Goodreads ~ The first book to go beyond the scandal and distraction of the world's most infamous local politician and reveal what drives Rob Ford and the many voters who steadfastly support him.
Eye-opening and at times frightening, "The Only Average Guy" cuts through the uproar that followed Ford everywhere. A journalist before entering politics, Filion peels back the layers of an extremely complicated man. Weaving together the personal and political stories, he explains how Ford's tragic weaknesses helped propel him to power before leading to his inevitable failure. Through Ford, the book also explains the growing North American phenomenon by which angry voters are attracted to outspoken candidates flaunting outrageous flaws.
For fifteen years, Toronto city councillor John Filion has had an uncommon relationship with Rob Ford. Sitting two seats away from the wildly unpredictable councillor from Etobicoke, who served as mayor from 2010 to 2014, Filion formed an unlikely camaraderie that allowed him to look beyond Rob's red-faced persona, seeing a boy still longing for the approval of his father, struggling with the impossible expectations of a family that fancied itself a political dynasty.
Rob Ford was a councillor of Etobicoke from 2000 to 2010 and mayor of Toronto from 2010 to 2014. He appealed to many because of his promises to save taxpayer and "stop the gravy train" and "Ford Nation" formed. When Rob was mayor, his brother, Doug, was councillor of Etobicoke. Together they were a united front. I've never been a fan of either of the Fords ... I think they are lying arrogant bullies.
As Rob's alcohol and drug addictions took hold of him, having him as our mayor became an embarrassment to our city (it is North America’s fourth largest city and Canada’s sixth largest government) and he became a laughingstock around the world.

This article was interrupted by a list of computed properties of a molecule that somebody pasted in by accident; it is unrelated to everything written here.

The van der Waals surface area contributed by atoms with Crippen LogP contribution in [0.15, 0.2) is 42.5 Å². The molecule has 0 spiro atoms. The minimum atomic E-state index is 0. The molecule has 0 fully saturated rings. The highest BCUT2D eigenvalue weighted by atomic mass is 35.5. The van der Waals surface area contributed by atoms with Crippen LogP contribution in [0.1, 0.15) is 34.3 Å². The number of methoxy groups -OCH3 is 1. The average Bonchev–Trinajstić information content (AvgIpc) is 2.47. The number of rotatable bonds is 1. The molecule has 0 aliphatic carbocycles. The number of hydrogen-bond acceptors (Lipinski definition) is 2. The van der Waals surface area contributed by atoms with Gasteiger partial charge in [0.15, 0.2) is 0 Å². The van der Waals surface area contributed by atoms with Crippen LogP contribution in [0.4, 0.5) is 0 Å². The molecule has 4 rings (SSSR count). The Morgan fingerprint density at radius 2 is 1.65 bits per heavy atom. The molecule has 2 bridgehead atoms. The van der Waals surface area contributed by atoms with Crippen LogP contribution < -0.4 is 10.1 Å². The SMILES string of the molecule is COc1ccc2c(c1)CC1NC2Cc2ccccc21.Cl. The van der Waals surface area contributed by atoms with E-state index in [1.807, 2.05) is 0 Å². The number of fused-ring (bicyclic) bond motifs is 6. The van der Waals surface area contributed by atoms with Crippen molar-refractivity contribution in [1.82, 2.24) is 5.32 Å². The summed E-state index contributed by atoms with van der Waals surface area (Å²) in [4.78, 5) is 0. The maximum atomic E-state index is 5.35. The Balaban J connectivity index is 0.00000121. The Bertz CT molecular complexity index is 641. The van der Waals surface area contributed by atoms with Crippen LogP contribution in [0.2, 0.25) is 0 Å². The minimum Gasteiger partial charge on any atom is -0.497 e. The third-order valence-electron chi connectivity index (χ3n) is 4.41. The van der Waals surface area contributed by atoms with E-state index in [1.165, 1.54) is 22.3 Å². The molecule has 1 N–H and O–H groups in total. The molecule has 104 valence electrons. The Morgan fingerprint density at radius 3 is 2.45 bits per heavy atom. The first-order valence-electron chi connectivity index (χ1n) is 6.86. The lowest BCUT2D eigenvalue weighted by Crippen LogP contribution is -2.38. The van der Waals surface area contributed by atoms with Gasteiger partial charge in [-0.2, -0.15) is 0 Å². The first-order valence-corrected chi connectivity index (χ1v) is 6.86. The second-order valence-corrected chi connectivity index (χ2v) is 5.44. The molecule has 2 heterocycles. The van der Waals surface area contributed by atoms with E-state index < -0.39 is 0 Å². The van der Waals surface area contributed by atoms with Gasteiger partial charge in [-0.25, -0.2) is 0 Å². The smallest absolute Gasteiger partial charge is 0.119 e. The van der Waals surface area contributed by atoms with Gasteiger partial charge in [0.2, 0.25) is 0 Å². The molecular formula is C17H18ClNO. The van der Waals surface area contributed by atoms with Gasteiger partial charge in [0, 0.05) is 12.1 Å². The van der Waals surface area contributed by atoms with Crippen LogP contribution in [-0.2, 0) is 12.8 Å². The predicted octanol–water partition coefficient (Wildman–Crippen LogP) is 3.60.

Rob spent less and less time at City Hall and more time on the missing list. He started showing up at events hammered and stoned. There were rumours that he was hanging out with drug dealers and murderers. When it was reported that there was a video of Ford doing coke, he denied its existence and proclaimed that he didn't do drugs. It was only when he was backed up against a wall that he admitted the truth ... that seemed to be the way he dealt with everything. Deny deny deny until proof comes out to show he was lying.
Eventually because he couldn't be kicked out of the office, the councillors voted to strip him of his powers so for his last year he was our mayor in name only. When yet another video surfaced of him in less-than-stellar behaviour, he said he was heading to rehab (he was only there for about a month). He vowed to become elected again as mayor in the 2014 election but was forced to quit because it was discovered he had cancer and he needed to have it treated. Instead he ran for his former position as councillor and won.
This book is written by Rob's fellow councillor, John Filion who spent 15 years working with him. Filion interviewed more than 75 people (including Rob and Doug) to get the story on what Rob makes Rob who he is today. He starts by telling about their parents, Doug Sr. and Diane, who seem to have only cared about prestige and it didn't sound like they gave their four children (Rob and Doug are the third and fourth children) praise or love. Rob is dysfunctionally always trying to make his father proud, even though the man's been dead for many years. Rob liked the idea of being mayor but didn't actually enjoy doing the work. He has a short attention span and no filters.
This book gave a good insight on Rob Ford and his family. I enjoyed it ... it's an interesting read, especially for people living in Toronto.